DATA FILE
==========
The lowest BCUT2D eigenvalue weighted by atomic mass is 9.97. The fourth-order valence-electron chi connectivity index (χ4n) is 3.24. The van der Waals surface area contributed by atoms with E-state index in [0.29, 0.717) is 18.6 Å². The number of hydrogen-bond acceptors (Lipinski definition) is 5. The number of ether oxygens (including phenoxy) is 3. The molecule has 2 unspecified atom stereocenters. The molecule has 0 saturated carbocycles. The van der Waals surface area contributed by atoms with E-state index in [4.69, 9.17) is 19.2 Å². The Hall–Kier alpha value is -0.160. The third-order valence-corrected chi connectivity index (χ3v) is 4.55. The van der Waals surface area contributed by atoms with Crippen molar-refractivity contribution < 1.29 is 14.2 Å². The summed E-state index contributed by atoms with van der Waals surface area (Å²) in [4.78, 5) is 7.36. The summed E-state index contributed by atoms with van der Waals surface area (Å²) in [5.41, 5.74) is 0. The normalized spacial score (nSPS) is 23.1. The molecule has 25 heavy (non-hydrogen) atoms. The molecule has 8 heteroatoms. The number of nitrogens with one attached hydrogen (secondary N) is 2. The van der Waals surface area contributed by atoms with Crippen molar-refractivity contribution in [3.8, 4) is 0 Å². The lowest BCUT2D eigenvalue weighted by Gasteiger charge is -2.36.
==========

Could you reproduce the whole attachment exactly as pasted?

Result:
The lowest BCUT2D eigenvalue weighted by atomic mass is 9.97. The fourth-order valence-electron chi connectivity index (χ4n) is 3.24. The van der Waals surface area contributed by atoms with E-state index in [0.29, 0.717) is 18.6 Å². The number of hydrogen-bond acceptors (Lipinski definition) is 5. The number of ether oxygens (including phenoxy) is 3. The molecule has 2 unspecified atom stereocenters. The molecule has 0 saturated carbocycles. The van der Waals surface area contributed by atoms with E-state index in [4.69, 9.17) is 19.2 Å². The Hall–Kier alpha value is -0.160. The third-order valence-corrected chi connectivity index (χ3v) is 4.55. The van der Waals surface area contributed by atoms with Crippen molar-refractivity contribution < 1.29 is 14.2 Å². The summed E-state index contributed by atoms with van der Waals surface area (Å²) in [4.78, 5) is 7.36. The summed E-state index contributed by atoms with van der Waals surface area (Å²) in [5.41, 5.74) is 0. The normalized spacial score (nSPS) is 23.1. The molecule has 25 heavy (non-hydrogen) atoms. The molecule has 8 heteroatoms. The number of nitrogens with one attached hydrogen (secondary N) is 2. The van der Waals surface area contributed by atoms with Crippen molar-refractivity contribution in [3.8, 4) is 0 Å². The lowest BCUT2D eigenvalue weighted by Gasteiger charge is -2.36.